Why Choosing a No-Fault Divorce Is Good for Your Mental Wellbeing
Divorcees are more likely to suffer from mental health illnesses, such as depression, suicidal thoughts, and PTSD after the breakdown of a marriage – despite how amicably the marriage may end.
Marriage break-ups are very frequently followed by mental health complications – high-stress levels and depression to name but a few, with some divorcees battling with suicidal thoughts and post-traumatic stress disorder in the most extreme cases.
Divorce is followed by deteriorating mental health
Separated couples are likely to experience a collapse in their mental health and wellbeing, which after distressing divorce proceedings is understandable.
Even an amicable, friendly separation is not enough to prevent harm to the mental health of those involved.
It isn’t just separating parents who face personal problems after divorce, with research revealing that the children of divorcing parents are likely to do worse at school than their peers with parents who haven’t separated.
In recent years, a rising number of divorce cases have featured either one or both spouses reporting that they are struggling with their mental wellbeing following their separation.
In fact, stress, depression, and anxiety are now commonplace in a considerable number of divorce cases and present themselves and manifest in different ways. To some degree, it is now expected that divorcees will experience a collapse in their mental health throughout proceedings and the first few months of divorce.
A no-fault divorce can spare you some heartache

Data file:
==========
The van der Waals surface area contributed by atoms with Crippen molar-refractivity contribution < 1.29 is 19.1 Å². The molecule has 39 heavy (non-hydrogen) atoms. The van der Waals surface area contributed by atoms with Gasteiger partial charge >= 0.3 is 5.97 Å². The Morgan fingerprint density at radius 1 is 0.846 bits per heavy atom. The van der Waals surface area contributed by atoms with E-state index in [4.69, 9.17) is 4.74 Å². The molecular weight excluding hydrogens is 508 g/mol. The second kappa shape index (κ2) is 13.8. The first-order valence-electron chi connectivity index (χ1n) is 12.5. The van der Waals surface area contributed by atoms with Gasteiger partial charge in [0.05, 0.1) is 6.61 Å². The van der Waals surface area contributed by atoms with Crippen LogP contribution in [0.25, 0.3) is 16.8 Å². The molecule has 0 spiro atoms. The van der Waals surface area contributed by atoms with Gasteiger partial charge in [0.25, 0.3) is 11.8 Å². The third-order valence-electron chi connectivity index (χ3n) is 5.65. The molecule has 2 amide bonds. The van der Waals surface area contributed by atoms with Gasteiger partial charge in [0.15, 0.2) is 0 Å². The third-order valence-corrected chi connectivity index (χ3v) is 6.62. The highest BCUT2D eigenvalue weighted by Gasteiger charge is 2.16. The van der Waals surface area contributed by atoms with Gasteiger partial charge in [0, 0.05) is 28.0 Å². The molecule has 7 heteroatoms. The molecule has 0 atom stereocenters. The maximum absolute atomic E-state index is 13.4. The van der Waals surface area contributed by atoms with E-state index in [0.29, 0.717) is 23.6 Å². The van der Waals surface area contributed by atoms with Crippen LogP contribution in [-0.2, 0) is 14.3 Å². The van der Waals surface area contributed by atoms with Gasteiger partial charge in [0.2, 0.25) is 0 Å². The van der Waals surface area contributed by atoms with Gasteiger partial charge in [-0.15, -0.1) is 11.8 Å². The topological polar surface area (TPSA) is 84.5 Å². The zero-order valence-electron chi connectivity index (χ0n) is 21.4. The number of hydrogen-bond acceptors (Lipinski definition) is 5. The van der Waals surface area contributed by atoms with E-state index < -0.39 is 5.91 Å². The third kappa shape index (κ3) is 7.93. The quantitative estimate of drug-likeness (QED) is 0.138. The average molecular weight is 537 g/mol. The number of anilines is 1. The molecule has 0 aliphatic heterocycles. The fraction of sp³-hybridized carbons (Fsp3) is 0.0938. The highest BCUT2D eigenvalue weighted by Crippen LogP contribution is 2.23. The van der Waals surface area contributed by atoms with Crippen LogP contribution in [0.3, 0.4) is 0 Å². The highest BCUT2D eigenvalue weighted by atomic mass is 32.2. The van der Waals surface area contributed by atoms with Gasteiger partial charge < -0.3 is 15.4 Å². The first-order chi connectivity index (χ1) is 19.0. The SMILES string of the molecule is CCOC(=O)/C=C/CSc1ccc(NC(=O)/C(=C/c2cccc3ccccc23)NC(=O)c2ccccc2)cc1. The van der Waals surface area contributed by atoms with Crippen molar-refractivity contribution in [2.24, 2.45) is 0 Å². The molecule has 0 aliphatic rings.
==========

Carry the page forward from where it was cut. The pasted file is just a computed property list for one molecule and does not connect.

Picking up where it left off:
However, with no-fault divorce, divorcees and their children experience only a fraction of the conflict of traditional divorce proceedings. Thanks to no longer needing to drag up the often emotional past and play the ‘blame game’.
No fault divorces don’t pit partners against each other in a bid to satisfy antiquated legal requirements.
However, no-fault divorce do spike the number of divorce proceedings as getting a divorce becomes easier.
Help for divorcees battling with mental wellbeing
Divorcees battling mental health problems such as anxiety, stress, depression, and PTSD don’t have to suffer alone, as there are numerous different resources and institutions that can help divorcees at difficult and distressing times.
Individuals need a comprehensive support network made up of family, friends, and counselors and should take advantage of the professional help available to them should they require it.
Want to have a happier, healthier marriage?
If you feel disconnected or frustrated about the state of your marriage but want to avoid separation and/or divorce, the marriage.com course meant for married couples is an excellent resource to help you overcome the most challenging aspects of being married.